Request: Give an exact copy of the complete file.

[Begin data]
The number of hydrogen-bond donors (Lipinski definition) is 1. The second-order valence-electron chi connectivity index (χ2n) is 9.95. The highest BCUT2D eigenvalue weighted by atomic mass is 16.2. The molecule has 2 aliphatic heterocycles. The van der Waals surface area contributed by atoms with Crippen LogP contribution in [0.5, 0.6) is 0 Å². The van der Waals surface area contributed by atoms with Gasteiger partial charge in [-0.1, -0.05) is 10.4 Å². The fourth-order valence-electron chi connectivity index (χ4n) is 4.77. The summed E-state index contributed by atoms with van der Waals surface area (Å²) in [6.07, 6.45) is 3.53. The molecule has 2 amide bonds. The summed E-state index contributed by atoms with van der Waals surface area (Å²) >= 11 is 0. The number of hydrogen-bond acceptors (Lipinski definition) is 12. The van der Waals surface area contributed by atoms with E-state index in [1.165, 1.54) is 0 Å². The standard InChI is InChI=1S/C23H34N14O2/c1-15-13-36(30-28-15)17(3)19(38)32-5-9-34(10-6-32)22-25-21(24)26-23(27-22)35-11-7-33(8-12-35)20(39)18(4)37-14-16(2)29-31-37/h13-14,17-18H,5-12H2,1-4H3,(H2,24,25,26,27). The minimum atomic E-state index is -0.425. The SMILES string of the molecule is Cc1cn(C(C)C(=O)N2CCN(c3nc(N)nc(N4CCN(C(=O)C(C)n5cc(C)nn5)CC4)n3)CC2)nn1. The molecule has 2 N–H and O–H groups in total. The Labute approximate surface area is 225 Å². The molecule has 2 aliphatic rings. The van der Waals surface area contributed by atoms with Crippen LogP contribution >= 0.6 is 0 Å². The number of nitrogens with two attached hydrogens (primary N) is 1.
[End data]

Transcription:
The number of hydrogen-bond donors (Lipinski definition) is 1. The second-order valence-electron chi connectivity index (χ2n) is 9.95. The highest BCUT2D eigenvalue weighted by atomic mass is 16.2. The molecule has 2 aliphatic heterocycles. The van der Waals surface area contributed by atoms with Crippen LogP contribution in [0.5, 0.6) is 0 Å². The van der Waals surface area contributed by atoms with Gasteiger partial charge in [-0.1, -0.05) is 10.4 Å². The fourth-order valence-electron chi connectivity index (χ4n) is 4.77. The summed E-state index contributed by atoms with van der Waals surface area (Å²) in [6.07, 6.45) is 3.53. The molecule has 2 amide bonds. The summed E-state index contributed by atoms with van der Waals surface area (Å²) >= 11 is 0. The number of hydrogen-bond acceptors (Lipinski definition) is 12. The van der Waals surface area contributed by atoms with E-state index in [1.165, 1.54) is 0 Å². The standard InChI is InChI=1S/C23H34N14O2/c1-15-13-36(30-28-15)17(3)19(38)32-5-9-34(10-6-32)22-25-21(24)26-23(27-22)35-11-7-33(8-12-35)20(39)18(4)37-14-16(2)29-31-37/h13-14,17-18H,5-12H2,1-4H3,(H2,24,25,26,27). The minimum atomic E-state index is -0.425. The SMILES string of the molecule is Cc1cn(C(C)C(=O)N2CCN(c3nc(N)nc(N4CCN(C(=O)C(C)n5cc(C)nn5)CC4)n3)CC2)nn1. The molecule has 2 N–H and O–H groups in total. The Labute approximate surface area is 225 Å². The molecule has 2 aliphatic rings. The van der Waals surface area contributed by atoms with Crippen LogP contribution >= 0.6 is 0 Å². The number of nitrogens with two attached hydrogens (primary N) is 1.